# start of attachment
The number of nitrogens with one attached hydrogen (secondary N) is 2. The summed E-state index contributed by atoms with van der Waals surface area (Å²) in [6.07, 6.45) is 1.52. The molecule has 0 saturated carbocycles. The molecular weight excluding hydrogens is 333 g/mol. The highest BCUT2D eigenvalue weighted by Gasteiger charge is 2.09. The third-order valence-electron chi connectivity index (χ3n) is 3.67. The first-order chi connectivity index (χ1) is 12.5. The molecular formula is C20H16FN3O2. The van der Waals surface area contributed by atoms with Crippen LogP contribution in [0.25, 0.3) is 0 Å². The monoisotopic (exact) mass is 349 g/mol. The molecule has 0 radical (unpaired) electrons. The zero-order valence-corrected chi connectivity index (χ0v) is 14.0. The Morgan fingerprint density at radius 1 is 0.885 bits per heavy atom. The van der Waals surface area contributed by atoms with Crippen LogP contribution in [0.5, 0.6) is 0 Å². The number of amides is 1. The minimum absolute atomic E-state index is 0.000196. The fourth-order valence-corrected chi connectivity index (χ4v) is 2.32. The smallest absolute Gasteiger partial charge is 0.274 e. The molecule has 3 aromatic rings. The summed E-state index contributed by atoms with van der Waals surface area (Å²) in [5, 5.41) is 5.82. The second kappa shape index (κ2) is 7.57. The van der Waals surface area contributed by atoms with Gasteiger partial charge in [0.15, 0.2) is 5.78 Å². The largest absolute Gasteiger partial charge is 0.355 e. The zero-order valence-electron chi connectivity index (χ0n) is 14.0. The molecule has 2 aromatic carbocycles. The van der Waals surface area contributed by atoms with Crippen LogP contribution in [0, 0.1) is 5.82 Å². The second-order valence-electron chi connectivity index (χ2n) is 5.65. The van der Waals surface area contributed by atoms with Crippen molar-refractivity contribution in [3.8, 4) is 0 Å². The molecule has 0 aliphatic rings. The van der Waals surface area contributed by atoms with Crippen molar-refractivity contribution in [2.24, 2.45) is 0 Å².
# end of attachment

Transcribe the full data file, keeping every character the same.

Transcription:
The number of nitrogens with one attached hydrogen (secondary N) is 2. The summed E-state index contributed by atoms with van der Waals surface area (Å²) in [6.07, 6.45) is 1.52. The molecule has 0 saturated carbocycles. The molecular weight excluding hydrogens is 333 g/mol. The highest BCUT2D eigenvalue weighted by Gasteiger charge is 2.09. The third-order valence-electron chi connectivity index (χ3n) is 3.67. The first-order chi connectivity index (χ1) is 12.5. The molecular formula is C20H16FN3O2. The van der Waals surface area contributed by atoms with Crippen LogP contribution in [0.25, 0.3) is 0 Å². The monoisotopic (exact) mass is 349 g/mol. The molecule has 0 radical (unpaired) electrons. The zero-order valence-corrected chi connectivity index (χ0v) is 14.0. The Morgan fingerprint density at radius 1 is 0.885 bits per heavy atom. The van der Waals surface area contributed by atoms with Crippen LogP contribution in [0.5, 0.6) is 0 Å². The number of amides is 1. The minimum absolute atomic E-state index is 0.000196. The fourth-order valence-corrected chi connectivity index (χ4v) is 2.32. The smallest absolute Gasteiger partial charge is 0.274 e. The molecule has 3 aromatic rings. The summed E-state index contributed by atoms with van der Waals surface area (Å²) in [5, 5.41) is 5.82. The second kappa shape index (κ2) is 7.57. The van der Waals surface area contributed by atoms with Gasteiger partial charge in [0.15, 0.2) is 5.78 Å². The largest absolute Gasteiger partial charge is 0.355 e. The zero-order valence-electron chi connectivity index (χ0n) is 14.0. The molecule has 2 aromatic carbocycles. The van der Waals surface area contributed by atoms with Crippen LogP contribution in [0, 0.1) is 5.82 Å². The second-order valence-electron chi connectivity index (χ2n) is 5.65. The van der Waals surface area contributed by atoms with Crippen molar-refractivity contribution in [3.8, 4) is 0 Å². The molecule has 0 aliphatic rings. The van der Waals surface area contributed by atoms with Crippen molar-refractivity contribution in [2.24, 2.45) is 0 Å².